Yellow decay

Public phones are the least popular of the city’s three yellow ‘objects’…


Modernization’s relics

They haven’t been properly maintained at least since the 2004 Athens Olympics. They are now throwbacks to a more confident era when OTE—then a publically-owned telephone monopoly in association with the Athens Municipality—spread them all over the place, possibly as an advertisement of their modernization project.


The ubiquitous kiosk

Public phones are more often than not to be found near kiosks. Before the advent of the yellow phone booths, people always made their calls from them—after all, one could purchase the phone cards, now known as telecards, at the kiosks.


Harbingers of change

Athenian kiosks are an excellent example of urban imperialism. Streets are swarming with them. On Athinas Street, in central Athens, we counted twenty-eight kiosks along a fairly short stretch of road. Each is supposed to occupy an area not larger than two square metres, but they find ways to expand their ‘vital space’ in every direction possible. Kiosk proprietors are coiled up within their burgeoning edifice, barely visible behind a glass window that allows customers to state their requests. Amongst the multitude of wares, phone cards and public transport tickets take an increasing market share. Newspapers, which used to be their main fare, have lost more than 60% of their sales, highlighting a major shift in Greece’s media culture as the Internet and the Crisis combine to kill of a hitherto boisterous newspaper and magazine culture.

While sales of phone cards are rising, only one in five of them are telecards; the sort issued by OTE to work with the standard yellow public phones.


400 different phone cards

Mrs Koula, 62, has worked at a kiosk nearby Monasteraki Square for the past forty-five years. She told us that, in the last six years, kiosk owners gradually stopped selling telecards due to low demand attributed to the extensive use of mobile phones. Nevertheless, our research revealed a general lacuna in sales of all sorts of cards. On Athinas Street we discovered that only eight out of the twenty-eight kiosks sold mobile phone prepaid cards. The owner of a neighbouring kiosk concurred with Mrs Koula, suggesting that the reason was greedy telecom companies demanding 97% of the selling price.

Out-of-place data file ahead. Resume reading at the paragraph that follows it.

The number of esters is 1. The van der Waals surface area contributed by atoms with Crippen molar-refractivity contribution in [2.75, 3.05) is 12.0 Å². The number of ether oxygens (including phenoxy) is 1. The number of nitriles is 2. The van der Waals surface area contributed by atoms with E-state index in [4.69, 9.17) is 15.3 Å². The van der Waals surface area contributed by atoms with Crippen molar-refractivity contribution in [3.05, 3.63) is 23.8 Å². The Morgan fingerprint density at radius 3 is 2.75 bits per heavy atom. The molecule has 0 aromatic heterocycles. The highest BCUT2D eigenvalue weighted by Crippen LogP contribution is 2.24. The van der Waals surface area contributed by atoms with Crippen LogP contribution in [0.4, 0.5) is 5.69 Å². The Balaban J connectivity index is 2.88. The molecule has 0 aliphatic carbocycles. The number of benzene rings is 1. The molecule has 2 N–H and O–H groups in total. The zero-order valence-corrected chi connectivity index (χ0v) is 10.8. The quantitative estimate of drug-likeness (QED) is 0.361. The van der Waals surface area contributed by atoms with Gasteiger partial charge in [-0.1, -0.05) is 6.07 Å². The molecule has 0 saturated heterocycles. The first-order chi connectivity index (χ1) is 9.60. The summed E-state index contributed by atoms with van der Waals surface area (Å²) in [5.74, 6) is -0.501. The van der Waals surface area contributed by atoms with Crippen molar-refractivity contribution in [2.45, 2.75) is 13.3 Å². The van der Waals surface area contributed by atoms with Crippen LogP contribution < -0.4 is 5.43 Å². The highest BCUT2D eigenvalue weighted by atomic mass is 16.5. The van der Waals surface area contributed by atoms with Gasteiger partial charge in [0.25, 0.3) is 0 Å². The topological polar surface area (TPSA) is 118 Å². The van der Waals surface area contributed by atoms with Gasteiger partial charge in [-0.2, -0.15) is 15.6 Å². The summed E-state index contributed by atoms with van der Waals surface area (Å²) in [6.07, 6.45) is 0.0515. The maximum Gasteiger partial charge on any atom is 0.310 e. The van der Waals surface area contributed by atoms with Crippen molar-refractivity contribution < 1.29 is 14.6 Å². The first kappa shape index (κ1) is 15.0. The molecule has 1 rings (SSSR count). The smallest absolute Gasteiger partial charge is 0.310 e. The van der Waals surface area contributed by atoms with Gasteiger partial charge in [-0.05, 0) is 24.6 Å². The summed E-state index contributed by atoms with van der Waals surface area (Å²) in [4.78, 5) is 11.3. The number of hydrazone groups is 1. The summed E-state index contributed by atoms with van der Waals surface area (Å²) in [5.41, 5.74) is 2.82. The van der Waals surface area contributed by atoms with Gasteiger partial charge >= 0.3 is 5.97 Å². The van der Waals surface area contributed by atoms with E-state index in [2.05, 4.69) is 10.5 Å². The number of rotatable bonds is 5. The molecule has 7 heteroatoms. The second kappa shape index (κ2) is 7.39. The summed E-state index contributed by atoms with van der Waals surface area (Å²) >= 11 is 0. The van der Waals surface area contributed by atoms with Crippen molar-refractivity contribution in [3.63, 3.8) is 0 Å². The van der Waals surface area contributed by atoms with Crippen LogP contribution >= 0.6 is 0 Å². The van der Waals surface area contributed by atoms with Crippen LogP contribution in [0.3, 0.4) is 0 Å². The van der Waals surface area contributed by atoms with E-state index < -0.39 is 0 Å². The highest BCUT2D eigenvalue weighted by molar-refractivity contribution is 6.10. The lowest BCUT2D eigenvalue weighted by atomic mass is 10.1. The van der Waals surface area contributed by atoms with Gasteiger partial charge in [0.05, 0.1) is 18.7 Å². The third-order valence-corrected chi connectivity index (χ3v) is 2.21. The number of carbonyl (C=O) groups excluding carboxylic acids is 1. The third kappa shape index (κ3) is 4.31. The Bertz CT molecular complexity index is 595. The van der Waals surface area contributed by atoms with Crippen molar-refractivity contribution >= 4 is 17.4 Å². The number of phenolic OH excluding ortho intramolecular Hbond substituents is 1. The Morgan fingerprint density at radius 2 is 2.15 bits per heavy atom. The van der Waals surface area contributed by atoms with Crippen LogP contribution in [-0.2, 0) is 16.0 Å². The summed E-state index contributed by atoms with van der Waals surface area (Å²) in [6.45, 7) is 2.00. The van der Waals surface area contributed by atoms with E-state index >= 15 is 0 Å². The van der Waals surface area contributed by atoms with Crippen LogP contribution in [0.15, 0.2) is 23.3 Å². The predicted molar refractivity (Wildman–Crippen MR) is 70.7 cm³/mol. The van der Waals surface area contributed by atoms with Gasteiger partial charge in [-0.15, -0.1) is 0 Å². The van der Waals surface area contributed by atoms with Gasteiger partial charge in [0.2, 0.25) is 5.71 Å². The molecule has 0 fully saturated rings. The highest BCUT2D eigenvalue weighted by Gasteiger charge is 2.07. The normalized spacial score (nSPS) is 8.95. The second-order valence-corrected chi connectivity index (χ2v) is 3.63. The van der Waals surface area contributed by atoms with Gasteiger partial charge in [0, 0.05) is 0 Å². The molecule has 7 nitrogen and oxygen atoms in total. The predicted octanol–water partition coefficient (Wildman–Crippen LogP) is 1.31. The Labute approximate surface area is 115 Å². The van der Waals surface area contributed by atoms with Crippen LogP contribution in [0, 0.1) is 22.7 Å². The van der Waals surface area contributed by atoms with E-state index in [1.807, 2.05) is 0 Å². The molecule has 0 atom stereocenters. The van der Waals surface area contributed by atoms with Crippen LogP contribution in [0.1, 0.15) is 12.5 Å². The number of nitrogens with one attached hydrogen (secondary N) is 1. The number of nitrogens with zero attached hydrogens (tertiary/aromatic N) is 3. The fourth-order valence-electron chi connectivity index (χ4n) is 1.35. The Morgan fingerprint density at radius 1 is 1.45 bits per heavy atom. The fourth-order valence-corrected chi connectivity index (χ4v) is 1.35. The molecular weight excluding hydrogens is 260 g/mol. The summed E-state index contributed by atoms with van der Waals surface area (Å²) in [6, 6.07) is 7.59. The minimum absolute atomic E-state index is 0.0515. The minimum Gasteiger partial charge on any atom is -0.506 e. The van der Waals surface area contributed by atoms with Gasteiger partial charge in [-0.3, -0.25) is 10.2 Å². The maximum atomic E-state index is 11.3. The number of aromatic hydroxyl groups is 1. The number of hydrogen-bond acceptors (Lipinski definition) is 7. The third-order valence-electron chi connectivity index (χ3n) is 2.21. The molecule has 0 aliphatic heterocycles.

George has been a salesperson for twenty-eight years at OTE, the former state telecom monopoly, on Athinas Street. He confirmed that kiosks owners’ share had fallen from 8% to 3%. Over the past five years, he tells us, phone booths were being used almost exclusively by migrants.


Surviving on 3%

An employee at a kiosk in Omonia Square, Athens’ official centre, declares that his kiosk offers approximately 400 types of international calling cards. This is unsurprising as Omonia Square, one of Athens’ greatest urban design failures of recent times, has for a while been a hub for migrants; the place were they come to when first in Athens, in search of jobs, connections, comrades; the spot where they return to in search of employees once they have established themselves as prospective employers.

Despite his majority migrant clientele, George told us that he noticed a slight increase in telecard sales: “Beforehand most people didn’t care so much about their mobile phone bill. They were using mobile phones excessively. Nowadays, because of the Crisis, everybody thinks twice.” He is convinced that people started purchasing telecards again as supplementary to their mobile phones, which they increasingly use to receive calls or to call other mobiles. (Mobile telecom plans usually cover only a small amount of free calls to landline phone numbers, if any.) As a result, Greeks are now beginning to carry telecards again, in case they need to make a phone call to a landline. To our surprise, other kiosk employees told the same story, even though our rudimentary ‘poll’ of public phone users revealed that they were all placing long-distance calls to their homelands.

Our lasting impression from this brief research into the urban ecology surrounding kiosks and public phones in central Athens was of a besieged, multi-ethnic humanity desperately struggling to discover little creative strategies that lessen life’s economic burdens at a time of overwhelming crisis. From switching between mobile phones and telecards, to reading the headlines of newspapers hanging from the kiosks’ canopy, without ever making the move to purchase one, multifarious economizing has become the order of the day in a shrinking social economy.


All photographs by Maria Papanikolaou–Vital Space